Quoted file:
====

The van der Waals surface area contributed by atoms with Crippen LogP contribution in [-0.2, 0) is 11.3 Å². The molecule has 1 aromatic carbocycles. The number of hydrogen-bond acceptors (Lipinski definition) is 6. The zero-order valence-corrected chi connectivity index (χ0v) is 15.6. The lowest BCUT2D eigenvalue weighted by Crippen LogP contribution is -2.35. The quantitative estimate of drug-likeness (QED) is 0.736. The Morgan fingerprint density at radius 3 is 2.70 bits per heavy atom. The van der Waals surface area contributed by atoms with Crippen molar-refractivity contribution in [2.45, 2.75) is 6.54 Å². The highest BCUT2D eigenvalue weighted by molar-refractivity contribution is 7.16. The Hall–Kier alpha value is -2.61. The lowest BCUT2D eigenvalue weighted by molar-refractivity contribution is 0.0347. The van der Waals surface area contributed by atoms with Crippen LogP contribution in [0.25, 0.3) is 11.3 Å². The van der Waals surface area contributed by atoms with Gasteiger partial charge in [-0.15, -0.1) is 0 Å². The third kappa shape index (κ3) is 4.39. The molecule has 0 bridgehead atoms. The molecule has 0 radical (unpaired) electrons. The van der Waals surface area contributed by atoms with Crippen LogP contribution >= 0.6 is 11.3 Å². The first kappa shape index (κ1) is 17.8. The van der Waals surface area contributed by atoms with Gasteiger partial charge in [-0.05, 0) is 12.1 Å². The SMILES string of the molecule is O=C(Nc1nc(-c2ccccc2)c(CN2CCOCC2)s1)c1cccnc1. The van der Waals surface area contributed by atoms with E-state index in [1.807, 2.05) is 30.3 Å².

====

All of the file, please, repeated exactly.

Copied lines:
The van der Waals surface area contributed by atoms with Crippen LogP contribution in [-0.2, 0) is 11.3 Å². The molecule has 1 aromatic carbocycles. The number of hydrogen-bond acceptors (Lipinski definition) is 6. The zero-order valence-corrected chi connectivity index (χ0v) is 15.6. The lowest BCUT2D eigenvalue weighted by Crippen LogP contribution is -2.35. The quantitative estimate of drug-likeness (QED) is 0.736. The Morgan fingerprint density at radius 3 is 2.70 bits per heavy atom. The van der Waals surface area contributed by atoms with Crippen molar-refractivity contribution in [2.45, 2.75) is 6.54 Å². The highest BCUT2D eigenvalue weighted by molar-refractivity contribution is 7.16. The Hall–Kier alpha value is -2.61. The lowest BCUT2D eigenvalue weighted by molar-refractivity contribution is 0.0347. The van der Waals surface area contributed by atoms with Crippen LogP contribution in [0.25, 0.3) is 11.3 Å². The van der Waals surface area contributed by atoms with Gasteiger partial charge in [-0.15, -0.1) is 0 Å². The third kappa shape index (κ3) is 4.39. The molecule has 0 bridgehead atoms. The molecule has 0 radical (unpaired) electrons. The van der Waals surface area contributed by atoms with Crippen LogP contribution >= 0.6 is 11.3 Å². The first kappa shape index (κ1) is 17.8. The van der Waals surface area contributed by atoms with Gasteiger partial charge in [-0.05, 0) is 12.1 Å². The SMILES string of the molecule is O=C(Nc1nc(-c2ccccc2)c(CN2CCOCC2)s1)c1cccnc1. The van der Waals surface area contributed by atoms with E-state index in [1.807, 2.05) is 30.3 Å².